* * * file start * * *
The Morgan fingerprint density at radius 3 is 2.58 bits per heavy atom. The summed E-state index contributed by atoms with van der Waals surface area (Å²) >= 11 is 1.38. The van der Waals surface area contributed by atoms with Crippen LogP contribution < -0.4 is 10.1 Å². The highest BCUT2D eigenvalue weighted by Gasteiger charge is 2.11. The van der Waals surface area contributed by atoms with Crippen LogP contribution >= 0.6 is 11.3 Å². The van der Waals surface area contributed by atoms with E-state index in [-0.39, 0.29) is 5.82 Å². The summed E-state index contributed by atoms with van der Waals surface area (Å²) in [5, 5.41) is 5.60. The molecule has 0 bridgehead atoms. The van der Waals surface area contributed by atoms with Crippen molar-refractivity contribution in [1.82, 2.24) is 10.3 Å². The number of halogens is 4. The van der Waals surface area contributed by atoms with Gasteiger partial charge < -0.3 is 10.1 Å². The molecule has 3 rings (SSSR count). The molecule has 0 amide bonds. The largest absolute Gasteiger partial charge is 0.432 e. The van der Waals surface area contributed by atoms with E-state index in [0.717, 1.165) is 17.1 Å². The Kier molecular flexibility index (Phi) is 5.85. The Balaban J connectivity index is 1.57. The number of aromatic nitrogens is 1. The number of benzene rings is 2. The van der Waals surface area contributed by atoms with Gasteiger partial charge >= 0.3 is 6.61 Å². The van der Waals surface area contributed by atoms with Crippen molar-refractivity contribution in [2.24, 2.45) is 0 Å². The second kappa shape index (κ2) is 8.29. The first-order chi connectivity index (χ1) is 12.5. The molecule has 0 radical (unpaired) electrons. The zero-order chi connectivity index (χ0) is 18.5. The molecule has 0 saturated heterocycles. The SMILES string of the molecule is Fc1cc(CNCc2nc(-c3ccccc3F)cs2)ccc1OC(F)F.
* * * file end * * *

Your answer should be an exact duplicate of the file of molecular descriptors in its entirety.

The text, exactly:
The Morgan fingerprint density at radius 3 is 2.58 bits per heavy atom. The summed E-state index contributed by atoms with van der Waals surface area (Å²) >= 11 is 1.38. The van der Waals surface area contributed by atoms with Crippen LogP contribution < -0.4 is 10.1 Å². The highest BCUT2D eigenvalue weighted by Gasteiger charge is 2.11. The van der Waals surface area contributed by atoms with Crippen LogP contribution >= 0.6 is 11.3 Å². The van der Waals surface area contributed by atoms with E-state index in [-0.39, 0.29) is 5.82 Å². The summed E-state index contributed by atoms with van der Waals surface area (Å²) in [5, 5.41) is 5.60. The molecule has 0 bridgehead atoms. The van der Waals surface area contributed by atoms with Crippen molar-refractivity contribution in [1.82, 2.24) is 10.3 Å². The number of halogens is 4. The van der Waals surface area contributed by atoms with Gasteiger partial charge < -0.3 is 10.1 Å². The molecule has 3 rings (SSSR count). The molecule has 0 amide bonds. The largest absolute Gasteiger partial charge is 0.432 e. The van der Waals surface area contributed by atoms with E-state index in [0.717, 1.165) is 17.1 Å². The Kier molecular flexibility index (Phi) is 5.85. The Balaban J connectivity index is 1.57. The number of aromatic nitrogens is 1. The number of benzene rings is 2. The van der Waals surface area contributed by atoms with Gasteiger partial charge >= 0.3 is 6.61 Å². The van der Waals surface area contributed by atoms with Crippen molar-refractivity contribution in [2.24, 2.45) is 0 Å². The second kappa shape index (κ2) is 8.29. The first-order chi connectivity index (χ1) is 12.5. The molecule has 0 radical (unpaired) electrons. The zero-order chi connectivity index (χ0) is 18.5. The molecule has 0 saturated heterocycles. The SMILES string of the molecule is Fc1cc(CNCc2nc(-c3ccccc3F)cs2)ccc1OC(F)F.